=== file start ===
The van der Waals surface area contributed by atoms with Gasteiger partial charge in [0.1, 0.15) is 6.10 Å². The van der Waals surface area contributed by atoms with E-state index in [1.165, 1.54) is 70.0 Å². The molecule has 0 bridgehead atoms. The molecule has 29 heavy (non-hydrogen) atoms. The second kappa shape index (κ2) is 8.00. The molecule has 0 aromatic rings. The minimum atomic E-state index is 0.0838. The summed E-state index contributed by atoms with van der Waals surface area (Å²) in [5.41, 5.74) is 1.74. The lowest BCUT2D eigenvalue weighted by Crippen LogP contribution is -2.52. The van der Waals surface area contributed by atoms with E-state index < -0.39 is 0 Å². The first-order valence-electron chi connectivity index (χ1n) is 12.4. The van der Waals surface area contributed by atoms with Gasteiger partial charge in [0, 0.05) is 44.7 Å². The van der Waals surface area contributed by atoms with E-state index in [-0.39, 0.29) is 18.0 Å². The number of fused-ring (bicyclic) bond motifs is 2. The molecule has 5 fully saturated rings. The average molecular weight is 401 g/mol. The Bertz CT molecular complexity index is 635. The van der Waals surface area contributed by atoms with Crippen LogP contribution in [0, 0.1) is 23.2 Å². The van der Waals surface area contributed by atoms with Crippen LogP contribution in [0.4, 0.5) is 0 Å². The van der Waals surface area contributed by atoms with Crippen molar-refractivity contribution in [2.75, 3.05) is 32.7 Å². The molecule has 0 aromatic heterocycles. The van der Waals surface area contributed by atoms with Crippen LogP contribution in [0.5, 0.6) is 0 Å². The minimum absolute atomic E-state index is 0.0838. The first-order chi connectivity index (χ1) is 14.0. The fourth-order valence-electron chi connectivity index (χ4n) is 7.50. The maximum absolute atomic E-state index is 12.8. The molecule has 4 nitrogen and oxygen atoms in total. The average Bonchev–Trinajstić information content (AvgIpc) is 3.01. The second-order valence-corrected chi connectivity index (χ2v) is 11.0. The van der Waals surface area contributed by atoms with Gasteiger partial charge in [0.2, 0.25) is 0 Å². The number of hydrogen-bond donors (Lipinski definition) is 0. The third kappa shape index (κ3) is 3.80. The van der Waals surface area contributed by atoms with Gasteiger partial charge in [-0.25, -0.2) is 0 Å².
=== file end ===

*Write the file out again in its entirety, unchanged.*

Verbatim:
The van der Waals surface area contributed by atoms with Gasteiger partial charge in [0.1, 0.15) is 6.10 Å². The van der Waals surface area contributed by atoms with E-state index in [1.165, 1.54) is 70.0 Å². The molecule has 0 bridgehead atoms. The molecule has 29 heavy (non-hydrogen) atoms. The second kappa shape index (κ2) is 8.00. The molecule has 0 aromatic rings. The minimum atomic E-state index is 0.0838. The summed E-state index contributed by atoms with van der Waals surface area (Å²) in [5.41, 5.74) is 1.74. The lowest BCUT2D eigenvalue weighted by Crippen LogP contribution is -2.52. The van der Waals surface area contributed by atoms with E-state index < -0.39 is 0 Å². The first-order valence-electron chi connectivity index (χ1n) is 12.4. The van der Waals surface area contributed by atoms with Gasteiger partial charge in [0, 0.05) is 44.7 Å². The van der Waals surface area contributed by atoms with E-state index in [-0.39, 0.29) is 18.0 Å². The number of fused-ring (bicyclic) bond motifs is 2. The molecule has 5 fully saturated rings. The average molecular weight is 401 g/mol. The Bertz CT molecular complexity index is 635. The van der Waals surface area contributed by atoms with Crippen LogP contribution in [0, 0.1) is 23.2 Å². The van der Waals surface area contributed by atoms with Crippen LogP contribution in [0.4, 0.5) is 0 Å². The van der Waals surface area contributed by atoms with Crippen molar-refractivity contribution in [2.75, 3.05) is 32.7 Å². The molecule has 0 aromatic heterocycles. The van der Waals surface area contributed by atoms with Crippen LogP contribution in [0.5, 0.6) is 0 Å². The minimum absolute atomic E-state index is 0.0838. The first-order chi connectivity index (χ1) is 14.0. The fourth-order valence-electron chi connectivity index (χ4n) is 7.50. The maximum absolute atomic E-state index is 12.8. The molecule has 4 nitrogen and oxygen atoms in total. The average Bonchev–Trinajstić information content (AvgIpc) is 3.01. The second-order valence-corrected chi connectivity index (χ2v) is 11.0. The van der Waals surface area contributed by atoms with Gasteiger partial charge in [0.2, 0.25) is 0 Å². The number of hydrogen-bond donors (Lipinski definition) is 0. The third kappa shape index (κ3) is 3.80. The van der Waals surface area contributed by atoms with Gasteiger partial charge in [-0.25, -0.2) is 0 Å².